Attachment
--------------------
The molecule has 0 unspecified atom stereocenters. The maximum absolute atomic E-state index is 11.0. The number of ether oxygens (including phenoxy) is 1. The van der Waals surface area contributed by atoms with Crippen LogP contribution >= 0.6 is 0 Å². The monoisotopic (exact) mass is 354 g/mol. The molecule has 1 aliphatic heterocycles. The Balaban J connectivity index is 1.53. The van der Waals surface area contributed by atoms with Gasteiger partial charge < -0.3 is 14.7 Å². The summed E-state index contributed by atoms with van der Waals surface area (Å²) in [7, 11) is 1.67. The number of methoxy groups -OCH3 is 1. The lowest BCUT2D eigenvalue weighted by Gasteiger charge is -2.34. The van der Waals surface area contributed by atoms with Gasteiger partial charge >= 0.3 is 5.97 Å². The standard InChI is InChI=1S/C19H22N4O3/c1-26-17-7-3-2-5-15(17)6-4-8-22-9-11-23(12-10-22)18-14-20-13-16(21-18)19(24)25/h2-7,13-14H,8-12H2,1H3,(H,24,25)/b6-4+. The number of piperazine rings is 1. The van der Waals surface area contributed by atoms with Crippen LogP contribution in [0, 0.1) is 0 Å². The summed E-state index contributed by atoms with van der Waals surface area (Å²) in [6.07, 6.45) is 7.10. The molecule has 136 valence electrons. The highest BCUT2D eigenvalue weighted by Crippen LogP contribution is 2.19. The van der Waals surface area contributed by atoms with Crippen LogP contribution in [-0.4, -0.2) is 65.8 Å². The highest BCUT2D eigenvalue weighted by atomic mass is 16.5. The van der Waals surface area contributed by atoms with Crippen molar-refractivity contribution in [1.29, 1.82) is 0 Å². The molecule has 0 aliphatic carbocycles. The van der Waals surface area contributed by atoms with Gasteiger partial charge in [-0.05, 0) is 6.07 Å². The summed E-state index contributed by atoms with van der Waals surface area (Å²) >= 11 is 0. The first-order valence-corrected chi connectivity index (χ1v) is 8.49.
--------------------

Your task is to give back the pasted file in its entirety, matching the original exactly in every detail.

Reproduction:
The molecule has 0 unspecified atom stereocenters. The maximum absolute atomic E-state index is 11.0. The number of ether oxygens (including phenoxy) is 1. The van der Waals surface area contributed by atoms with Crippen LogP contribution >= 0.6 is 0 Å². The monoisotopic (exact) mass is 354 g/mol. The molecule has 1 aliphatic heterocycles. The Balaban J connectivity index is 1.53. The van der Waals surface area contributed by atoms with Gasteiger partial charge < -0.3 is 14.7 Å². The summed E-state index contributed by atoms with van der Waals surface area (Å²) in [7, 11) is 1.67. The number of methoxy groups -OCH3 is 1. The lowest BCUT2D eigenvalue weighted by Gasteiger charge is -2.34. The van der Waals surface area contributed by atoms with Gasteiger partial charge >= 0.3 is 5.97 Å². The standard InChI is InChI=1S/C19H22N4O3/c1-26-17-7-3-2-5-15(17)6-4-8-22-9-11-23(12-10-22)18-14-20-13-16(21-18)19(24)25/h2-7,13-14H,8-12H2,1H3,(H,24,25)/b6-4+. The number of piperazine rings is 1. The van der Waals surface area contributed by atoms with Crippen LogP contribution in [0, 0.1) is 0 Å². The summed E-state index contributed by atoms with van der Waals surface area (Å²) in [6.07, 6.45) is 7.10. The molecule has 136 valence electrons. The highest BCUT2D eigenvalue weighted by Crippen LogP contribution is 2.19. The van der Waals surface area contributed by atoms with Crippen LogP contribution in [-0.4, -0.2) is 65.8 Å². The highest BCUT2D eigenvalue weighted by atomic mass is 16.5. The van der Waals surface area contributed by atoms with Crippen molar-refractivity contribution in [1.29, 1.82) is 0 Å². The molecule has 0 aliphatic carbocycles. The van der Waals surface area contributed by atoms with Gasteiger partial charge in [-0.05, 0) is 6.07 Å². The summed E-state index contributed by atoms with van der Waals surface area (Å²) >= 11 is 0. The first-order valence-corrected chi connectivity index (χ1v) is 8.49.